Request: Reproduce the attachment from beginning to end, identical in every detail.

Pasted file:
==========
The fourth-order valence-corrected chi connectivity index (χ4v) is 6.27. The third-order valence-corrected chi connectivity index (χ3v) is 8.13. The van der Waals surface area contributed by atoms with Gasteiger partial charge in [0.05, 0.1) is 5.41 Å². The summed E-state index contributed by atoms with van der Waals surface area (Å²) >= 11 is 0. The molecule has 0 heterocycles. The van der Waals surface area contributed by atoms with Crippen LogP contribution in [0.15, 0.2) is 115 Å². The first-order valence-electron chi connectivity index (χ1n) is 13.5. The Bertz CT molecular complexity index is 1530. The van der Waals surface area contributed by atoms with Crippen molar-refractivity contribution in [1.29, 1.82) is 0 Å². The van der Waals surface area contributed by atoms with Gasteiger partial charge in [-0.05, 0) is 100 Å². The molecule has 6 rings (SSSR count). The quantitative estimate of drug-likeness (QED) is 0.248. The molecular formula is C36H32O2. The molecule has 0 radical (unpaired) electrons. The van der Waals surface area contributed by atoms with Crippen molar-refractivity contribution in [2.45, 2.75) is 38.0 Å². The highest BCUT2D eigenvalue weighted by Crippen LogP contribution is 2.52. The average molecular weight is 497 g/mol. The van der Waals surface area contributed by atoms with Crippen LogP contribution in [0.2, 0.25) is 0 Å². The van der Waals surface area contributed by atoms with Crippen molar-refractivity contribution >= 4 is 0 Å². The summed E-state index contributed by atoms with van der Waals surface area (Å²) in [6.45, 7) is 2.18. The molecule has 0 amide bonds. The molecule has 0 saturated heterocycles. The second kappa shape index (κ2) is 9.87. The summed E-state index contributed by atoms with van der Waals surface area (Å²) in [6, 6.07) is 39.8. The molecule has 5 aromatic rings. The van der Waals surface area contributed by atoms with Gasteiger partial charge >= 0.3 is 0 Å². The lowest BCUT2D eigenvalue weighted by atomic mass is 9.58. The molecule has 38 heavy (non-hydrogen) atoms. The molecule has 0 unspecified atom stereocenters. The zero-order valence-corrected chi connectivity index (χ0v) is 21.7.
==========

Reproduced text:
The fourth-order valence-corrected chi connectivity index (χ4v) is 6.27. The third-order valence-corrected chi connectivity index (χ3v) is 8.13. The van der Waals surface area contributed by atoms with Gasteiger partial charge in [0.05, 0.1) is 5.41 Å². The summed E-state index contributed by atoms with van der Waals surface area (Å²) >= 11 is 0. The molecule has 0 heterocycles. The van der Waals surface area contributed by atoms with Crippen LogP contribution in [0.15, 0.2) is 115 Å². The first-order valence-electron chi connectivity index (χ1n) is 13.5. The Bertz CT molecular complexity index is 1530. The van der Waals surface area contributed by atoms with Crippen molar-refractivity contribution in [1.29, 1.82) is 0 Å². The van der Waals surface area contributed by atoms with Gasteiger partial charge in [-0.05, 0) is 100 Å². The molecule has 6 rings (SSSR count). The quantitative estimate of drug-likeness (QED) is 0.248. The molecular formula is C36H32O2. The molecule has 0 radical (unpaired) electrons. The van der Waals surface area contributed by atoms with Crippen molar-refractivity contribution in [2.45, 2.75) is 38.0 Å². The highest BCUT2D eigenvalue weighted by Crippen LogP contribution is 2.52. The average molecular weight is 497 g/mol. The van der Waals surface area contributed by atoms with Crippen LogP contribution in [0.2, 0.25) is 0 Å². The van der Waals surface area contributed by atoms with Crippen molar-refractivity contribution >= 4 is 0 Å². The summed E-state index contributed by atoms with van der Waals surface area (Å²) in [6.45, 7) is 2.18. The molecule has 0 amide bonds. The molecule has 0 saturated heterocycles. The second kappa shape index (κ2) is 9.87. The summed E-state index contributed by atoms with van der Waals surface area (Å²) in [6, 6.07) is 39.8. The molecule has 5 aromatic rings. The van der Waals surface area contributed by atoms with Gasteiger partial charge >= 0.3 is 0 Å². The lowest BCUT2D eigenvalue weighted by atomic mass is 9.58. The molecule has 38 heavy (non-hydrogen) atoms. The molecule has 0 unspecified atom stereocenters. The zero-order valence-corrected chi connectivity index (χ0v) is 21.7.